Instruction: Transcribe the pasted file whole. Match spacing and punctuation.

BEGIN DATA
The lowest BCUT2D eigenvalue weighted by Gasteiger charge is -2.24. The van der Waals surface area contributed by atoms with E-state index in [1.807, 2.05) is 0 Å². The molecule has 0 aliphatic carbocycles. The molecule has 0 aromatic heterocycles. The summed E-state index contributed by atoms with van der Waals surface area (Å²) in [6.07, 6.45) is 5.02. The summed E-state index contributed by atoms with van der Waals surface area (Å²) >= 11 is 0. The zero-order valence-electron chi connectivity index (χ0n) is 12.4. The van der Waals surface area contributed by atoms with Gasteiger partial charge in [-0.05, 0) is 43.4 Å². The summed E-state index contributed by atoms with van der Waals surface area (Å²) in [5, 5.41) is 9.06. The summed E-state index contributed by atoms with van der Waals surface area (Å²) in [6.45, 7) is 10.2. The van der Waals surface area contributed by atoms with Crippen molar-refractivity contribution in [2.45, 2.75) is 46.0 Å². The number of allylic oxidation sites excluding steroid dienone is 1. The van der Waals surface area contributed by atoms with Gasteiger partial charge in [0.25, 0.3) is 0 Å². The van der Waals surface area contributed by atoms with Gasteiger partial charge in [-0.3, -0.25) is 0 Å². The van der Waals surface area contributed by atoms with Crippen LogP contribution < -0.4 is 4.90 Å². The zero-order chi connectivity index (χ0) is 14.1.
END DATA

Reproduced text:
The lowest BCUT2D eigenvalue weighted by Gasteiger charge is -2.24. The van der Waals surface area contributed by atoms with E-state index in [1.807, 2.05) is 0 Å². The molecule has 0 aliphatic carbocycles. The molecule has 0 aromatic heterocycles. The summed E-state index contributed by atoms with van der Waals surface area (Å²) in [6.07, 6.45) is 5.02. The summed E-state index contributed by atoms with van der Waals surface area (Å²) >= 11 is 0. The zero-order valence-electron chi connectivity index (χ0n) is 12.4. The van der Waals surface area contributed by atoms with Gasteiger partial charge in [-0.05, 0) is 43.4 Å². The summed E-state index contributed by atoms with van der Waals surface area (Å²) in [5, 5.41) is 9.06. The summed E-state index contributed by atoms with van der Waals surface area (Å²) in [6.45, 7) is 10.2. The van der Waals surface area contributed by atoms with Crippen molar-refractivity contribution in [2.45, 2.75) is 46.0 Å². The number of allylic oxidation sites excluding steroid dienone is 1. The van der Waals surface area contributed by atoms with Gasteiger partial charge in [0.25, 0.3) is 0 Å². The van der Waals surface area contributed by atoms with Gasteiger partial charge in [-0.3, -0.25) is 0 Å². The van der Waals surface area contributed by atoms with Crippen LogP contribution < -0.4 is 4.90 Å². The zero-order chi connectivity index (χ0) is 14.1.